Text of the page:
If you are not seeing results from healthy eating and exercise, it may be due to your gut.
Your microbiome may be unbalanced if you have trillions of bacteria in your gut.
The microbes in your gut influence your weight and overall health more than you realize.
Vincent Pedre, MD, claims that the condition and health of your gut has a lot to do with migraines, allergies, autoimmunity, weight gain, acne, skin rashes, yeast infections, hormonal imbalances, fatigue, immune challenges, and how you sense pain.
These problems can be caused by many different things such as food sensitivities, bacterial overgrowth, and Candida. The signs of gut problems can be digestive issues like indigestion, bloating, gas, and cramping. They can also cause weight loss resistance. These problems can be caused by things like food sensitivities, bacterial overgrowth, and Candida.
We’re still learning how the microbiome impacts weight. What we’ve found is that the microbiome can determine things like:
- How you store fat
- How much of the hunger hormone ghrelin you produce
- Your ability to lose weight
The most important thing when it comes to the trillions of bacteria in your body is to have a balance of good and bad bacteria, as well as a diverse range of bacteria.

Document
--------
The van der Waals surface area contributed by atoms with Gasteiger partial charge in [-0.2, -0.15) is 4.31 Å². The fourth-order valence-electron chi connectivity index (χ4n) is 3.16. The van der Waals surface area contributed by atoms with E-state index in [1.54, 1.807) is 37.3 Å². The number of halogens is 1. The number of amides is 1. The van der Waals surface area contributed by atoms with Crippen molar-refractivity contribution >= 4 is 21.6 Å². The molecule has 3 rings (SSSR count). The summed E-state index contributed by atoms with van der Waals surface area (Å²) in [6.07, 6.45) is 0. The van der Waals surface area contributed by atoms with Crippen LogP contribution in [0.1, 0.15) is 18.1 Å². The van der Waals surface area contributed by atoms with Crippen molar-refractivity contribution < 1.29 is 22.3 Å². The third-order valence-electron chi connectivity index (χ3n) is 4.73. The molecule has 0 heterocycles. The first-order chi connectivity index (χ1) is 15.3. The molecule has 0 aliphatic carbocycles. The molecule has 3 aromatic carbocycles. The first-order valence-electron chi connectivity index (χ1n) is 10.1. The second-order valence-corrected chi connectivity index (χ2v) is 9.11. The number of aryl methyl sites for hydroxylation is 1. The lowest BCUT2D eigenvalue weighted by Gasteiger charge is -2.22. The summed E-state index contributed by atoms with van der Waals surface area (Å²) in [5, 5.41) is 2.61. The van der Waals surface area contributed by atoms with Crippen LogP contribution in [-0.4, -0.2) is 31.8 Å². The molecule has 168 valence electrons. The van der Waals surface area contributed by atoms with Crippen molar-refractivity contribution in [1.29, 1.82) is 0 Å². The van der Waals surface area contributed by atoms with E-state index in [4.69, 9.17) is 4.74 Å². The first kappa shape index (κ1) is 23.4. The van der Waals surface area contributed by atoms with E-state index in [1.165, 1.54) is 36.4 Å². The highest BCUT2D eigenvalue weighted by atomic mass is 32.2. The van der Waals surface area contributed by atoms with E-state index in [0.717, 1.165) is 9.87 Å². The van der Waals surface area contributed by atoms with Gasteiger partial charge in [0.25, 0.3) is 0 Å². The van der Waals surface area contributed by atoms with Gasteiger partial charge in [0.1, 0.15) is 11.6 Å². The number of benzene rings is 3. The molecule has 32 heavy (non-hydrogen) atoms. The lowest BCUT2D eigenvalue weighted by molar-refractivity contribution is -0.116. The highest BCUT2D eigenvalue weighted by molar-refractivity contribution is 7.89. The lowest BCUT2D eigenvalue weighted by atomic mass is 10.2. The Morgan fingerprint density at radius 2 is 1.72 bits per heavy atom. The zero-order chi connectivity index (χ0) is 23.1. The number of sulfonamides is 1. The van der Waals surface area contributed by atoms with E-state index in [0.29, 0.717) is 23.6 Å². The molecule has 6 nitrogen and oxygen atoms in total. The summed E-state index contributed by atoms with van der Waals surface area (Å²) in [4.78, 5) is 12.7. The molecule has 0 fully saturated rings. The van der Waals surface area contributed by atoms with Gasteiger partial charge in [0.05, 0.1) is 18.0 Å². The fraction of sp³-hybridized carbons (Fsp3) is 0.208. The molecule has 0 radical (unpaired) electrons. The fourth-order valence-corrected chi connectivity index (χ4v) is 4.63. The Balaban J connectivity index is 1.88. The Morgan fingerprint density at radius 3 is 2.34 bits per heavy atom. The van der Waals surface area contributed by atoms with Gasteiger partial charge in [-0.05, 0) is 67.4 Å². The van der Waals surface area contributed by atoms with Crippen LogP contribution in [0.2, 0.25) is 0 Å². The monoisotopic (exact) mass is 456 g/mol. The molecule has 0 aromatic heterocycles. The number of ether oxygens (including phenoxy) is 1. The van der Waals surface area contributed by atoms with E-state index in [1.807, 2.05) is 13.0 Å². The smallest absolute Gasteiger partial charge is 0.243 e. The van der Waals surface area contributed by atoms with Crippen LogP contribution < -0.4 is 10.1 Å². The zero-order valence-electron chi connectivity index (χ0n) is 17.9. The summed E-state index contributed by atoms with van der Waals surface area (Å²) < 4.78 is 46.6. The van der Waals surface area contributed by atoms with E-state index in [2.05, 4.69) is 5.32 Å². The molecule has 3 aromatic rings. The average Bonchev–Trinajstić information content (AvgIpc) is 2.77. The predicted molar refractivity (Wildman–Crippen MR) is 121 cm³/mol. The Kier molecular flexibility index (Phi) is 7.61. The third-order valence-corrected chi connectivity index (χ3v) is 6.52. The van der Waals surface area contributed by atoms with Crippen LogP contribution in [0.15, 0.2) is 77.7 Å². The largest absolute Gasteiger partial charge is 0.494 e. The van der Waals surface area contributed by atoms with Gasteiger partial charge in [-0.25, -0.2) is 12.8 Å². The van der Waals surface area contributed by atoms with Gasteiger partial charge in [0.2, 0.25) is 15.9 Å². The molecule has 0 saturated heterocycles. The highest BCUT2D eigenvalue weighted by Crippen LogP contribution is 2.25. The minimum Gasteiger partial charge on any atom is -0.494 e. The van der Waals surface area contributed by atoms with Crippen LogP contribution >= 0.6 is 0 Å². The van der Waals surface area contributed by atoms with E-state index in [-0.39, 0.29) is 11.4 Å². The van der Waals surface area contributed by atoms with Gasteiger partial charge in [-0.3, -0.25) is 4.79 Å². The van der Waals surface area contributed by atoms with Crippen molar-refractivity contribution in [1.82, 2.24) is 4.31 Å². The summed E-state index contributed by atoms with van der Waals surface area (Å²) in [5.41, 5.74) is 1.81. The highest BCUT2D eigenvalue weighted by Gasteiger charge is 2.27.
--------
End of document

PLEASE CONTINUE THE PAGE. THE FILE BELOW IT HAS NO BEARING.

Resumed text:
If the ratio of good to bad gut bacteria falls out of balance, it is called dysbiosis.
Dysbiosis rarely results from just one culprit. Instead, multiple factors play a role, including:
- Inflammatory foods
- Too much sugar
eventually, these offenders can damage the gut by creating a leaky gut.
Pedre explains that over a period of days to months, exposure to antibiotics, toxins, and incorrect diets can cause dysbiosis, which leads to a leaky gut.
What we know so far about gut bacteria
Researchers have identified between 1000–1500 different types of bacteria in our gut microbiota. The gut microbiota is the name for the mixture of bacteria, yeasts, and fungi found in the digestive tract.
So far, studies have shown that the condition of our gut microbiota may have an impact on many other health problems. These can include general immunity, IBS, bloating, and inflammatory bowel diseases such as Crohn’s disease. Gut health also appears to affect the stiffness of arteries in heart disease, as well as skin conditions, kidney disease, and mental health disorders such as anxiety and depression.